A former student at the University of California, Davis, faces arraignment Friday in connection with three stabbings that occurred near the campus within the span of five days, leaving two people dead and the community in fear, authorities said.
The Yolo County District Attorney’s Office said it has filed two murder charges and one attempted murder charge against Carlos Dominguez, 21. The complaint alleges he “has engaged in violent conduct that indicates a serious danger to society.”
The murder charges include a special allegation he used a deadly weapon. Dominguez could face a life without parole or death sentence if convicted, due to a separate enhancement alleging he committed multiple murders, the office said in a statement.
“The decision regarding whether to pursue the death penalty will be made at a later date,” prosecutors said.
The attempted murder charge includes an enhancement for allegedly causing great bodily injury.
Dominguez was taken into custody Wednesday.
“At this point, we believe that all three (stabbings) are connected and we have evidence and information that they are and have one person responsible,” Davis Police Chief Darren Pytel said Thursday, linking the three attacks for the first time.
The latest attack happened Monday night near campus and left a woman, identified by the city as Kimberlee Guillory, in critical condition. Stabbings at two parks near the campus claimed the lives of UC Davis senior Karim Abou Najm on Saturday and 50-year-old David Breaux last Thursday.
Guillory was “severely wounded” in Monday’s attack and underwent surgery at UC Davis Medical Center, where she is recovering, the chief said.
CNN is seeking attorney information for Dominguez.
Dominguez was a third-year student at the university until April 25, when he was “separated for academic reasons,” UC Davis said in a news release.
He was initially taken into custody Wednesday for a weapons violation for possessing a large knife and was placed under arrest just after 1 p.m. local time on Thursday in connection with the stabbings, Pytel said. The chief described the weapon as a hunting-style knife and said police are evaluating whether it was the same knife used in the attacks.
The university is working with law enforcement to “provide access to any and all information as part of the investigation,” its news release said.
Police are conducting a search warrant at a house where Dominguez lived with several roommates and where it appears he had been in between the stabbings, Pytel said. The roommates have been interviewed, he added.
Officials believe Dominguez is from Oakland, but they are still working to learn more, Pytel said. He is being held at the Yolo County Jail while the district attorney reviews the investigation to determine any final charging decisions, the chief said.
“I believe we have the right person in custody and I think Davis can resume life as normal now,” Pytel said.
Tipsters led police to suspect, chief says
About 15 people called police Wednesday afternoon to report someone matching the suspect description from the third attack near Sycamore Park, where the second stabbing occurred, Pytel said.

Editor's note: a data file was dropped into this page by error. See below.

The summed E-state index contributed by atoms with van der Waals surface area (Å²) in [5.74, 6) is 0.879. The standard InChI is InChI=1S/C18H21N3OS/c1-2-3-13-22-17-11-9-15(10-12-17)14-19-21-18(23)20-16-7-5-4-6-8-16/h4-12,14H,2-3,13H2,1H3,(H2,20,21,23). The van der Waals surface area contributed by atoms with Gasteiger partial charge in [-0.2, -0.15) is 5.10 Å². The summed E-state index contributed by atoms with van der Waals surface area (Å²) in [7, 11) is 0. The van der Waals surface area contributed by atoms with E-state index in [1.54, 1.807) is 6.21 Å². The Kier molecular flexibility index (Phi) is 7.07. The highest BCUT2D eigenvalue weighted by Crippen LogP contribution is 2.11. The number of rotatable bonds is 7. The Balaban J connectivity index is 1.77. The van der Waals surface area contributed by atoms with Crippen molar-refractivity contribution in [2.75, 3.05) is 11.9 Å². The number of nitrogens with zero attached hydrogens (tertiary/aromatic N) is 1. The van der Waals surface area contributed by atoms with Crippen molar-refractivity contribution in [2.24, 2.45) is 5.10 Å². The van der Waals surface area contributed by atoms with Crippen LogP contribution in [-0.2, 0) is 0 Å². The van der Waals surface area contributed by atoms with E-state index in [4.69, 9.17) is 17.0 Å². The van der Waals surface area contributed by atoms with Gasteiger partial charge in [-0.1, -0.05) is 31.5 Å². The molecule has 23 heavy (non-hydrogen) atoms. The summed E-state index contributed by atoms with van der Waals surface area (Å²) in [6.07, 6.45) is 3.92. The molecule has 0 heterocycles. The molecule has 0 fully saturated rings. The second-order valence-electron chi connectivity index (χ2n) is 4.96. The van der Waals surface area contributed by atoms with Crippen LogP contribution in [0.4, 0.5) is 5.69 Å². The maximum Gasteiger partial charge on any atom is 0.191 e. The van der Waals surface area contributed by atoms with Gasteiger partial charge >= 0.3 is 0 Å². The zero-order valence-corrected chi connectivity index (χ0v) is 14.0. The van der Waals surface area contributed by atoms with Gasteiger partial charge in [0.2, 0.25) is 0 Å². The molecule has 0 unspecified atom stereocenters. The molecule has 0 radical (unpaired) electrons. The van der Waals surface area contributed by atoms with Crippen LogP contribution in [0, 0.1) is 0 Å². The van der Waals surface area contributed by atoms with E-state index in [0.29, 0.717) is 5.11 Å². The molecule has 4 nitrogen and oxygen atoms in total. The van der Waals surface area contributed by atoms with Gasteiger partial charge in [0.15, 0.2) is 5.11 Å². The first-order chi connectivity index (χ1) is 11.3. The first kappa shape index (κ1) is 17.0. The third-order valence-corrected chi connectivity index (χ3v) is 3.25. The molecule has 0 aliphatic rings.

One of the callers followed the individual and led law enforcement officers directly to him. The suspect was wearing the same clothing described by a witness to the third attack and appeared to have “some physical evidence on him that might be part of the investigation,” Pytel said.
In his backpack, law enforcement found “a large knife that was consistent with the one we were looking for based on evidence from the first homicide,” which led to his arrest, the chief added.
Detectives interviewed Dominguez for “many hours” following the arrest, Pytel said. He described Dominguez’s demeanor as “reserved.”
The suspect was “compliant during the entire process,” the chief said, adding that the motive remains under investigation. He did not offer further details on what Dominguez said to police.
Pytel said the evidence collected included “blood evidence and fibers and other types of trace evidence.”
Evidence shows the victims of the attacks fought back against Dominguez, who had some injuries on his hands and wrists, according to Pytel.
A college community left on edge
The days leading up to Dominguez’s arrest saw the college community on edge, with officials ramping up security measures and urging students to be ultra-vigilant.
Police patrols on campus and around the city increased, classes after 6 p.m. were rescheduled or went virtual and the university expanded its Safe Rides program, which provides students with transportation to other campus locations or within the city from 8 p.m. – two hours earlier than its previous starting time – until 3 a.m.
On Tuesday, city officials lifted an overnight shelter-in-place order, a day after it was implemented following Monday’s attack. University Chancellor Gary S. May announced evening classes are set to resume next week.
Residents have also been mourning the two men who died in the attacks.
Breaux was a fixture in the community known for regularly asking passersby about their views on compassion, according to a statement from the mayor and City Council, which described him as “kind, soft-spoken and thoughtful, brilliant and selfless.”
Abou Najm, 20, was killed when he was on his way home from an undergraduate award ceremony, his family told KCRA.
“I want this to be his memory: a bundle of energy, a bundle of positivity,” Majdi Abou Najm said of his son. “Someone who was full of ambition, proud of his roots, who just wanted to make this world a better place.”
Elaine Lu, a recent graduate of UC Davis, was visiting campus earlier this week and said the town had always felt safe – until these attacks.
“This kind of thing never happened before. After this murder, everyone is going to be so intimidated about it. I hope the school can improve their safety,” Lu told CNN on Tuesday.